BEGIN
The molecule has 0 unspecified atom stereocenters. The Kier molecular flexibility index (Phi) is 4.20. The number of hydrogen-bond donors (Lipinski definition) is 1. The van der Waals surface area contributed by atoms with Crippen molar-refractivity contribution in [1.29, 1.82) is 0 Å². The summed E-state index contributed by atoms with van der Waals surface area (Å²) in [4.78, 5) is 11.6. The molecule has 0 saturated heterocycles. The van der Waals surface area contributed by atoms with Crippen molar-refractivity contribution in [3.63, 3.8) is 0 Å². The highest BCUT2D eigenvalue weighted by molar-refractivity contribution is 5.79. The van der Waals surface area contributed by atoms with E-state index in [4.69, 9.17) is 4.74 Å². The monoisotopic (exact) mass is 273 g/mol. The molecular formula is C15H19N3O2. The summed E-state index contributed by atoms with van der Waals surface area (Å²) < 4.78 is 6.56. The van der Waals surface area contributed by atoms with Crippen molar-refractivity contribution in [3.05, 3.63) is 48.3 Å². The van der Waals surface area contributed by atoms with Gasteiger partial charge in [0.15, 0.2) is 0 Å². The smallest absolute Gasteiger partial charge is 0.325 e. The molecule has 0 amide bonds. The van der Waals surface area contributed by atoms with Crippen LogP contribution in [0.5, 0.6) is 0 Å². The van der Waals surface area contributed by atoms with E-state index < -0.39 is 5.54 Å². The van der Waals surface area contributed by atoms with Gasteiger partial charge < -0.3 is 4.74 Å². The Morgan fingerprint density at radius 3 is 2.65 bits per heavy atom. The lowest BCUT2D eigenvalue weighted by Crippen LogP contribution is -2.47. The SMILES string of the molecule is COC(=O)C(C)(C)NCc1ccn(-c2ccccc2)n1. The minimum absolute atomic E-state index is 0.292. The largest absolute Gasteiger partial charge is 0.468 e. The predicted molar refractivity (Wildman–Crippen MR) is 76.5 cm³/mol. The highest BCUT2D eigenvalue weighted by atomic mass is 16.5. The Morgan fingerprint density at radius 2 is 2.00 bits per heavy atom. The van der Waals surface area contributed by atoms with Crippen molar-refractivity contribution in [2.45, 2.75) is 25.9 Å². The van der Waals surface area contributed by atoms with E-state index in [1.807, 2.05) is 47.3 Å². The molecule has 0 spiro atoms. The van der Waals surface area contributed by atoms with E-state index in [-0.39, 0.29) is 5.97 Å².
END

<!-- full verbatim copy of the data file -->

The molecule has 0 unspecified atom stereocenters. The Kier molecular flexibility index (Phi) is 4.20. The number of hydrogen-bond donors (Lipinski definition) is 1. The van der Waals surface area contributed by atoms with Crippen molar-refractivity contribution in [1.29, 1.82) is 0 Å². The summed E-state index contributed by atoms with van der Waals surface area (Å²) in [4.78, 5) is 11.6. The molecule has 0 saturated heterocycles. The van der Waals surface area contributed by atoms with Crippen molar-refractivity contribution in [3.63, 3.8) is 0 Å². The highest BCUT2D eigenvalue weighted by molar-refractivity contribution is 5.79. The van der Waals surface area contributed by atoms with E-state index in [4.69, 9.17) is 4.74 Å². The monoisotopic (exact) mass is 273 g/mol. The molecular formula is C15H19N3O2. The summed E-state index contributed by atoms with van der Waals surface area (Å²) < 4.78 is 6.56. The van der Waals surface area contributed by atoms with Crippen molar-refractivity contribution in [3.05, 3.63) is 48.3 Å². The van der Waals surface area contributed by atoms with Gasteiger partial charge in [0.15, 0.2) is 0 Å². The smallest absolute Gasteiger partial charge is 0.325 e. The molecule has 0 amide bonds. The van der Waals surface area contributed by atoms with Crippen LogP contribution in [0.5, 0.6) is 0 Å². The van der Waals surface area contributed by atoms with E-state index < -0.39 is 5.54 Å². The van der Waals surface area contributed by atoms with Gasteiger partial charge < -0.3 is 4.74 Å². The Morgan fingerprint density at radius 3 is 2.65 bits per heavy atom. The lowest BCUT2D eigenvalue weighted by Crippen LogP contribution is -2.47. The SMILES string of the molecule is COC(=O)C(C)(C)NCc1ccn(-c2ccccc2)n1. The minimum absolute atomic E-state index is 0.292. The largest absolute Gasteiger partial charge is 0.468 e. The predicted molar refractivity (Wildman–Crippen MR) is 76.5 cm³/mol. The highest BCUT2D eigenvalue weighted by atomic mass is 16.5. The Morgan fingerprint density at radius 2 is 2.00 bits per heavy atom. The van der Waals surface area contributed by atoms with Crippen molar-refractivity contribution in [2.45, 2.75) is 25.9 Å². The van der Waals surface area contributed by atoms with E-state index in [1.807, 2.05) is 47.3 Å². The molecule has 0 spiro atoms. The van der Waals surface area contributed by atoms with E-state index in [-0.39, 0.29) is 5.97 Å².